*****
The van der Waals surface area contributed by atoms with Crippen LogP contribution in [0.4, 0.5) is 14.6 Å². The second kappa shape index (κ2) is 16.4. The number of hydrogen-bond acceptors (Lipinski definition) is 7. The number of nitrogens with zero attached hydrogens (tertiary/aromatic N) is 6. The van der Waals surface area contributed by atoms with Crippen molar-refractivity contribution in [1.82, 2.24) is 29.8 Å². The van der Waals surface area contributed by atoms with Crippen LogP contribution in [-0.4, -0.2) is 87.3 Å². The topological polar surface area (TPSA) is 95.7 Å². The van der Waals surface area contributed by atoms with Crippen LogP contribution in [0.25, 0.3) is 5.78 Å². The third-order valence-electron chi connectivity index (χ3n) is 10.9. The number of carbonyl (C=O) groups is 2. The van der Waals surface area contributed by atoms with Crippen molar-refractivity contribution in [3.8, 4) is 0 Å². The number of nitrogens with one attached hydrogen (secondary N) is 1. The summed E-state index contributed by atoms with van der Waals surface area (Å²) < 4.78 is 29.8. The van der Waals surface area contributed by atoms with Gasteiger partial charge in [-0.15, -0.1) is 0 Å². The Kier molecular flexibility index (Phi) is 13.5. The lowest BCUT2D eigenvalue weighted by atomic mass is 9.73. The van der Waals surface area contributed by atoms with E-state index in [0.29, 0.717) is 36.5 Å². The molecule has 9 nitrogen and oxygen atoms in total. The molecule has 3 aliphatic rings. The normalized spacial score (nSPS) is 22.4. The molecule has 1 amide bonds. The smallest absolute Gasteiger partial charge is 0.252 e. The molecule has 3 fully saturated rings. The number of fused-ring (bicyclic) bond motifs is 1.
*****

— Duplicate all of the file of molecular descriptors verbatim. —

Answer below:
The van der Waals surface area contributed by atoms with Crippen LogP contribution in [0.4, 0.5) is 14.6 Å². The second kappa shape index (κ2) is 16.4. The number of hydrogen-bond acceptors (Lipinski definition) is 7. The number of nitrogens with zero attached hydrogens (tertiary/aromatic N) is 6. The van der Waals surface area contributed by atoms with Crippen molar-refractivity contribution in [1.82, 2.24) is 29.8 Å². The van der Waals surface area contributed by atoms with Crippen LogP contribution in [-0.4, -0.2) is 87.3 Å². The topological polar surface area (TPSA) is 95.7 Å². The van der Waals surface area contributed by atoms with Crippen LogP contribution in [0.25, 0.3) is 5.78 Å². The third-order valence-electron chi connectivity index (χ3n) is 10.9. The number of carbonyl (C=O) groups is 2. The van der Waals surface area contributed by atoms with Crippen molar-refractivity contribution in [3.8, 4) is 0 Å². The number of nitrogens with one attached hydrogen (secondary N) is 1. The summed E-state index contributed by atoms with van der Waals surface area (Å²) < 4.78 is 29.8. The van der Waals surface area contributed by atoms with Gasteiger partial charge in [-0.15, -0.1) is 0 Å². The Kier molecular flexibility index (Phi) is 13.5. The lowest BCUT2D eigenvalue weighted by atomic mass is 9.73. The van der Waals surface area contributed by atoms with E-state index in [0.29, 0.717) is 36.5 Å². The molecule has 9 nitrogen and oxygen atoms in total. The molecule has 3 aliphatic rings. The normalized spacial score (nSPS) is 22.4. The molecule has 1 amide bonds. The smallest absolute Gasteiger partial charge is 0.252 e. The molecule has 3 fully saturated rings. The number of fused-ring (bicyclic) bond motifs is 1.